This is great example of not respecting detail. Look at the violence of the door shut. And look at that nasty line running from the headlamp down.
This is great example of not respecting detail. Look at the violence of the door shut. And look at that nasty line running from the headlamp down.

In essence, the worst examples of shut-lines and panel gaps show inattention to detail. As I have said before here, this can be seen as a failure to see the ‘gestalt’ or entirety of the object. It can also be due to a different set of standards. At one point I think shutlines and panel gaps were not seen or were discounted on the grounds of their incongruousness. Firms – I am thinking Audi here, but also Renault and BMW – started to use them in a creative way. At that point engineering could not be offered as an excuse for shoddy solutions.

It is worth noting that American cuts of meat are much less likely to respect the muscle groups of the animal. French cuts are based on the anatomy while US cuts simply carve the carcass in crude oblongs. With that in mind, the awfulness of the Chrysler makes more sense. A more talented team would not have let the line that flows from bonnet to lamps peter out as it did and thereby they could have avoided that nasty, nasty line running down from the lamps.

Using this metaphor, can we view shutlines as the expression of understanding how the car’s carcass must be divided?

1976 Citroen CX: www.autoviva.com Notice how the doors continue down, as on the Saab.
Notice how the doors continue down, as on the Saab 900. 1976 Citroen CX: http://www.autoviva.com

We thank you for your many interesting and thought-provoking comments on these and the other articles we have run this month and look forward to seeing you back for more debate, shin-kicking and discussion next month.

Author: richard herriott

I like anchovies. I dislike post-war town planning.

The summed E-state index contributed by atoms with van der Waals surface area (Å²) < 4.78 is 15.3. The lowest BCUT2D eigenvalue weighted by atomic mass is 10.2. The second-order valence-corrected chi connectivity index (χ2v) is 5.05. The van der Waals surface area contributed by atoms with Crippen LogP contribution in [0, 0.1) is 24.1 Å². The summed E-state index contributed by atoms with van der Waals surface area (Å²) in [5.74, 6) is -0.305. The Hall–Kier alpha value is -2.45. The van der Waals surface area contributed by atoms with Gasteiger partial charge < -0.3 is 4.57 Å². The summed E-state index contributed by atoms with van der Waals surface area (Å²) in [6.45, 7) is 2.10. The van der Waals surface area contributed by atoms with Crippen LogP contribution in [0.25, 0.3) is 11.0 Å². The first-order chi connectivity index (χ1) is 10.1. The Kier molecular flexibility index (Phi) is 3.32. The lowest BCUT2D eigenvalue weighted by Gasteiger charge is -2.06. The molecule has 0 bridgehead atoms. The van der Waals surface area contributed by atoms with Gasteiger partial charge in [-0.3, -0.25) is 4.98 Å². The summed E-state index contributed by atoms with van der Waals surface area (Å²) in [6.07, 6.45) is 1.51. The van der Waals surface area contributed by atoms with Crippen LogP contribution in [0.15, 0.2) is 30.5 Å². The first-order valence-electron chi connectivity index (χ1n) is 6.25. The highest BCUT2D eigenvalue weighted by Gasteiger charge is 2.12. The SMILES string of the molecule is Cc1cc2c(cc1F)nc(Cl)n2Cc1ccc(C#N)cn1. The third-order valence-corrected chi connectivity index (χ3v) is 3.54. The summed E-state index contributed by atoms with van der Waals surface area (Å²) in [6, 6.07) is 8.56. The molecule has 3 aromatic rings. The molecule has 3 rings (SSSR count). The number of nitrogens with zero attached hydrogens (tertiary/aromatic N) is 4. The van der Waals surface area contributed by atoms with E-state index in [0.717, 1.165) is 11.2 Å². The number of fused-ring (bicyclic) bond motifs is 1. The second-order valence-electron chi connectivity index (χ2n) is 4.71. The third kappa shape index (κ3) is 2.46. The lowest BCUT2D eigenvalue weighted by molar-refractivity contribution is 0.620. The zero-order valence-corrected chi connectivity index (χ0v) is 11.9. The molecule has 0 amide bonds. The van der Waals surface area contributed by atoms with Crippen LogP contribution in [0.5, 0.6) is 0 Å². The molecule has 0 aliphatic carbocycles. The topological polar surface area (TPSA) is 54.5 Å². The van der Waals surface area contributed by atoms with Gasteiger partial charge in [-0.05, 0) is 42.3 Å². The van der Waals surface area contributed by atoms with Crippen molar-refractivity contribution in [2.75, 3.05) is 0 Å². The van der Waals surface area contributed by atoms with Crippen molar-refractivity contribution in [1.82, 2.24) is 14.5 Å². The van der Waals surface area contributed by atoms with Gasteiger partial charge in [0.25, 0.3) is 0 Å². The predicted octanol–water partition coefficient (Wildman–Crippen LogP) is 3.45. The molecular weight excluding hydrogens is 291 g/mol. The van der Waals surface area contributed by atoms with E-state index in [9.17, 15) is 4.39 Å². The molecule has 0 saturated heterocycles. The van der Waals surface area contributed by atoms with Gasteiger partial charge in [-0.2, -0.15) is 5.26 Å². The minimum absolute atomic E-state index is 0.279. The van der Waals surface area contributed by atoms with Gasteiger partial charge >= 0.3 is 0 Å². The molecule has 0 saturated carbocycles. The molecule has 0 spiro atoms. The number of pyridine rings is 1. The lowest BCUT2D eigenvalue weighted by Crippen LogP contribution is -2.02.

5 thoughts on “Theme: Shutlines – A Review”

  1. Ref: A more talented team would not have let the line that flows from bonnet to lamps peter out as it did and thereby they could have avoided that nasty, nasty line running down from the lamps.

    I have always had the belief if one is going to criticise something then one should offer a solution
    to solve the problem but looking at the Chrysler damned if I can see one.
    Just how would you alter the vertical line for a more pleasing result?

    1. It would probably help to start the divide at the rearmost point of the “eyebrow” line and then pull it more or less directly to the wheelarch, preferably with a slight slope or curve. That would at least avoid that rectangular character which is completely against the car’s design line.

  2. An interesting thought to relate the way how meat is cut to car panel divisions. I like that.

    The Chrysler’s odd vertical division for me looks like a heritage from the ’70s and ’80s. This was the heyday of crude badge engineering. It seemed as if there was a corporate body for each size of car which had both ends cut off with an axe. To this trunk each brand grafted their specific nose or tail. They might have heard that playing with Lego bricks enhances creativity, but just took it a tad too literally.

  3. My favourite car a 1957 Porsche speedster, could this be the perfect shut line car?
    Would like to include a picture but seems beyond my technical prowess.

  4. I can get the hang of putting in photos either. At the moment I have to open a message where it worked and copy and paste the code into a new message taking care to remove the reference to the old photo and put in the new reference.